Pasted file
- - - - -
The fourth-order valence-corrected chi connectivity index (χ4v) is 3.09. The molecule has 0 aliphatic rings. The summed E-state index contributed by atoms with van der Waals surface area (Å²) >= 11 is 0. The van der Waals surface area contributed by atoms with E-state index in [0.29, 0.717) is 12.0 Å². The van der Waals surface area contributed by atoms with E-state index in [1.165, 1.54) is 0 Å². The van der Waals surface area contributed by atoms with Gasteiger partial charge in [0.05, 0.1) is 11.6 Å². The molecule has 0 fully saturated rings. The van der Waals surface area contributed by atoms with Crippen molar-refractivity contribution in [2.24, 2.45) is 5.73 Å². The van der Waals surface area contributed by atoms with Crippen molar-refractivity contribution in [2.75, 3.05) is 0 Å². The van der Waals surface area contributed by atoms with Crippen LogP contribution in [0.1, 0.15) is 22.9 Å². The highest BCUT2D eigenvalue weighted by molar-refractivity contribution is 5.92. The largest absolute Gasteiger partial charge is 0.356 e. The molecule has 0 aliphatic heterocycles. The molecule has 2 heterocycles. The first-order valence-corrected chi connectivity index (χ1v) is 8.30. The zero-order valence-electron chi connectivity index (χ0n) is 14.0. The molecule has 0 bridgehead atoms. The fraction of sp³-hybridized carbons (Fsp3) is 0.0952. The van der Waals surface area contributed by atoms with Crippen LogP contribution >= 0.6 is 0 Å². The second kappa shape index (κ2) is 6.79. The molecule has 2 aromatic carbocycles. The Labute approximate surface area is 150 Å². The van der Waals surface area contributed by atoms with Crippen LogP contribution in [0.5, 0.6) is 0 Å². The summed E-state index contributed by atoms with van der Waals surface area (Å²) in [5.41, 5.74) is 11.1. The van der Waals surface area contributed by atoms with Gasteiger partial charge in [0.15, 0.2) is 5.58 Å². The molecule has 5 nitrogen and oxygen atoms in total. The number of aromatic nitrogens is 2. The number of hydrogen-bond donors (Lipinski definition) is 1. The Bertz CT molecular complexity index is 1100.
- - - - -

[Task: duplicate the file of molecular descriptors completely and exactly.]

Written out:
The fourth-order valence-corrected chi connectivity index (χ4v) is 3.09. The molecule has 0 aliphatic rings. The summed E-state index contributed by atoms with van der Waals surface area (Å²) >= 11 is 0. The van der Waals surface area contributed by atoms with E-state index in [0.29, 0.717) is 12.0 Å². The van der Waals surface area contributed by atoms with E-state index in [1.165, 1.54) is 0 Å². The van der Waals surface area contributed by atoms with Gasteiger partial charge in [0.05, 0.1) is 11.6 Å². The molecule has 0 fully saturated rings. The van der Waals surface area contributed by atoms with Crippen molar-refractivity contribution in [2.24, 2.45) is 5.73 Å². The van der Waals surface area contributed by atoms with Crippen molar-refractivity contribution in [2.75, 3.05) is 0 Å². The van der Waals surface area contributed by atoms with Crippen LogP contribution in [0.1, 0.15) is 22.9 Å². The highest BCUT2D eigenvalue weighted by molar-refractivity contribution is 5.92. The largest absolute Gasteiger partial charge is 0.356 e. The molecule has 0 aliphatic heterocycles. The molecule has 2 heterocycles. The first-order valence-corrected chi connectivity index (χ1v) is 8.30. The zero-order valence-electron chi connectivity index (χ0n) is 14.0. The molecule has 0 bridgehead atoms. The fraction of sp³-hybridized carbons (Fsp3) is 0.0952. The van der Waals surface area contributed by atoms with Crippen LogP contribution >= 0.6 is 0 Å². The second kappa shape index (κ2) is 6.79. The molecule has 2 aromatic carbocycles. The Labute approximate surface area is 150 Å². The van der Waals surface area contributed by atoms with Crippen LogP contribution in [0.5, 0.6) is 0 Å². The summed E-state index contributed by atoms with van der Waals surface area (Å²) in [5.41, 5.74) is 11.1. The van der Waals surface area contributed by atoms with Gasteiger partial charge in [0.15, 0.2) is 5.58 Å². The molecule has 5 nitrogen and oxygen atoms in total. The number of aromatic nitrogens is 2. The number of hydrogen-bond donors (Lipinski definition) is 1. The Bertz CT molecular complexity index is 1100.